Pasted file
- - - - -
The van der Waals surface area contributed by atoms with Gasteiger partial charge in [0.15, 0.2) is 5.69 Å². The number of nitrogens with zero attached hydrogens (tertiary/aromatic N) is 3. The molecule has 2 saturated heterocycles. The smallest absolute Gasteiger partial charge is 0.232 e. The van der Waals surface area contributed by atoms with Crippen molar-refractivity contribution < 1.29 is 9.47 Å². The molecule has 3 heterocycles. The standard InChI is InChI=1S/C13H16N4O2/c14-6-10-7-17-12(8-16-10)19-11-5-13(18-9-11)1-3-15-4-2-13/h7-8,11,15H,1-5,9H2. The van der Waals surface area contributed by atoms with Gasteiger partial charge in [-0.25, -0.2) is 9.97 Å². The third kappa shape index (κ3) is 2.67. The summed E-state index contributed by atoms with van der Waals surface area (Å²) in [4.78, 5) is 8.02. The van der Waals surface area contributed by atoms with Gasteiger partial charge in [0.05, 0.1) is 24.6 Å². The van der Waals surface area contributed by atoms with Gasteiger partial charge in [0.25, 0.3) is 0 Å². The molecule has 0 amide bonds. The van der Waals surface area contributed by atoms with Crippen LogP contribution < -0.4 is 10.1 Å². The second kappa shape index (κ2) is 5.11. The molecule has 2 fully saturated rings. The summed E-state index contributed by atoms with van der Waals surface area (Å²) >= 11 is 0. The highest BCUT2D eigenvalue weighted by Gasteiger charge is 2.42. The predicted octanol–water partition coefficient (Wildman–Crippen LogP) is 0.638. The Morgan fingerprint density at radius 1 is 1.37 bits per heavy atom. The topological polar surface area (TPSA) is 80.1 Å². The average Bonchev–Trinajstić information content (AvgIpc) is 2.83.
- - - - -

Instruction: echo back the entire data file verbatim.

The van der Waals surface area contributed by atoms with Gasteiger partial charge in [0.15, 0.2) is 5.69 Å². The number of nitrogens with zero attached hydrogens (tertiary/aromatic N) is 3. The molecule has 2 saturated heterocycles. The smallest absolute Gasteiger partial charge is 0.232 e. The van der Waals surface area contributed by atoms with Crippen molar-refractivity contribution < 1.29 is 9.47 Å². The molecule has 3 heterocycles. The standard InChI is InChI=1S/C13H16N4O2/c14-6-10-7-17-12(8-16-10)19-11-5-13(18-9-11)1-3-15-4-2-13/h7-8,11,15H,1-5,9H2. The van der Waals surface area contributed by atoms with Gasteiger partial charge in [-0.25, -0.2) is 9.97 Å². The third kappa shape index (κ3) is 2.67. The summed E-state index contributed by atoms with van der Waals surface area (Å²) in [4.78, 5) is 8.02. The van der Waals surface area contributed by atoms with Gasteiger partial charge in [0.05, 0.1) is 24.6 Å². The van der Waals surface area contributed by atoms with Gasteiger partial charge in [0.25, 0.3) is 0 Å². The molecule has 0 amide bonds. The van der Waals surface area contributed by atoms with Crippen LogP contribution < -0.4 is 10.1 Å². The second kappa shape index (κ2) is 5.11. The molecule has 2 fully saturated rings. The summed E-state index contributed by atoms with van der Waals surface area (Å²) >= 11 is 0. The highest BCUT2D eigenvalue weighted by Gasteiger charge is 2.42. The predicted octanol–water partition coefficient (Wildman–Crippen LogP) is 0.638. The Morgan fingerprint density at radius 1 is 1.37 bits per heavy atom. The topological polar surface area (TPSA) is 80.1 Å². The average Bonchev–Trinajstić information content (AvgIpc) is 2.83.